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January 11, 2018

Germany’s building boom slowing down despite a housing shortage

A new economic study says that the rate of construction in Germany is likely to slow down in the near future, despite a continuing housing shortage in major cities and continuing increase in housing prices.

“The building of new apartments is seeing the end of the new building boom,” said the study, published on Wednesday by the German Institute for Economic Research (DIW).

While both private and public investment in construction will only see a “moderate increase” in the coming years, the DIW believes the fact that construction companies are already working at capacity is leading to pressure on pricing – leading to a mismatch.

“Cost increases in wages, energy, raw materials, and land will likely have a big effect,” the study said, meaning that the nominal increases in construction investment – from €373 billion ($445 billion) in 2017 to €392 billion in 2018 – will actually result in a much slower construction of new buildings. Publicly-funded construction will actually decline in real terms this year by 1.6 percent.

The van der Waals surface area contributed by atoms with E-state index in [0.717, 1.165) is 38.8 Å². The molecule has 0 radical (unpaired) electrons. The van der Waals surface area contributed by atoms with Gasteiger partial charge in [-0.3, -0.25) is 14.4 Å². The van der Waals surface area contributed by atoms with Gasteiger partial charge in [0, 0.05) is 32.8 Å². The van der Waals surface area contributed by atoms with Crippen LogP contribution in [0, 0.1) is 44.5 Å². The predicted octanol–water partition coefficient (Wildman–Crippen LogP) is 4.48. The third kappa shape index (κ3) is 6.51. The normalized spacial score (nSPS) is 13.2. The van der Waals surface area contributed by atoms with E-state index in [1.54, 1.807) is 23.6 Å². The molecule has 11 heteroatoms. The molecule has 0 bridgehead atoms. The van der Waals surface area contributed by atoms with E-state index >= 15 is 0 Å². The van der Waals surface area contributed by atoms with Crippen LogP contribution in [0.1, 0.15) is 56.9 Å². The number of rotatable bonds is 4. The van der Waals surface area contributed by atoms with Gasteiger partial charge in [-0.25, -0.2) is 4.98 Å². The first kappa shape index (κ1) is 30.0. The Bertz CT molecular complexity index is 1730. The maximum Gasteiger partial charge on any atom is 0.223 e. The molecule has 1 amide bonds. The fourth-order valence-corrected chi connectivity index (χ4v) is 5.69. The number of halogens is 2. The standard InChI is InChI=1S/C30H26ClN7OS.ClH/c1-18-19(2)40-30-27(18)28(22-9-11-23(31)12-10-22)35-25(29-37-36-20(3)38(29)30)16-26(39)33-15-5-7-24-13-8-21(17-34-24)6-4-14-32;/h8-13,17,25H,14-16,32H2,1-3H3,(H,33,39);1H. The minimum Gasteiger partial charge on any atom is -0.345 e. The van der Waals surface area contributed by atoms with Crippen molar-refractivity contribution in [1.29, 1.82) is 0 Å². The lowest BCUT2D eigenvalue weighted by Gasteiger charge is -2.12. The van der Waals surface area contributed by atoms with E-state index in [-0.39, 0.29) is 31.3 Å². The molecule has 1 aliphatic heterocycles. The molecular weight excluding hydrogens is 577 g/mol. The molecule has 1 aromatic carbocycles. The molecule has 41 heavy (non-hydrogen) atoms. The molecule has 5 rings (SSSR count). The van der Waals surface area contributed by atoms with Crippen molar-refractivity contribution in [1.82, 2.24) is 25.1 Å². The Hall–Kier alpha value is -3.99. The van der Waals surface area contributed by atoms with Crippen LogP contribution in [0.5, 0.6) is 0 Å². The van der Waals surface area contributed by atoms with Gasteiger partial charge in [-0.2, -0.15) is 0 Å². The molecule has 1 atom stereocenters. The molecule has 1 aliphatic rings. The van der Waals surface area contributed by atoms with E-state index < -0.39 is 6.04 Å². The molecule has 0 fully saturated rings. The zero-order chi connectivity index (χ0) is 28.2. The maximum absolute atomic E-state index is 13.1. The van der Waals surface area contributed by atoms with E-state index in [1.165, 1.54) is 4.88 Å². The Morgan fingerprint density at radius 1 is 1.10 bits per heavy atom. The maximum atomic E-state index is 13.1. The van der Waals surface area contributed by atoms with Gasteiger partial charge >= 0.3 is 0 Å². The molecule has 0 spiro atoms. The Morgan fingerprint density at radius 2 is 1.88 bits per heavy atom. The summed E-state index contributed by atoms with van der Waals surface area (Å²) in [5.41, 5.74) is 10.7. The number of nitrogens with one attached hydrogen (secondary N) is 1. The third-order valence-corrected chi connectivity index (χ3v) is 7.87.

Meanwhile property values in Germany’s biggest cities are continuing to swell – in some areas of Berlin rents are rising by as much as 10 percent a year as the city’s population increases by some 40,000 a year. The number of new apartments being built in Germany is rising, from 278,000 in 2016 to an estimated 320,000 in 2018 – though that is not likely to be realized, the DIW said.

Estimates by the German government’s Federal Office for Building and Regional Planning (BBR) have said that Germany actually needs an average of 350,000 new homes a year over the next three years – though other estimates from the construction industry put the scale of demand at closer to 400,000 per year.

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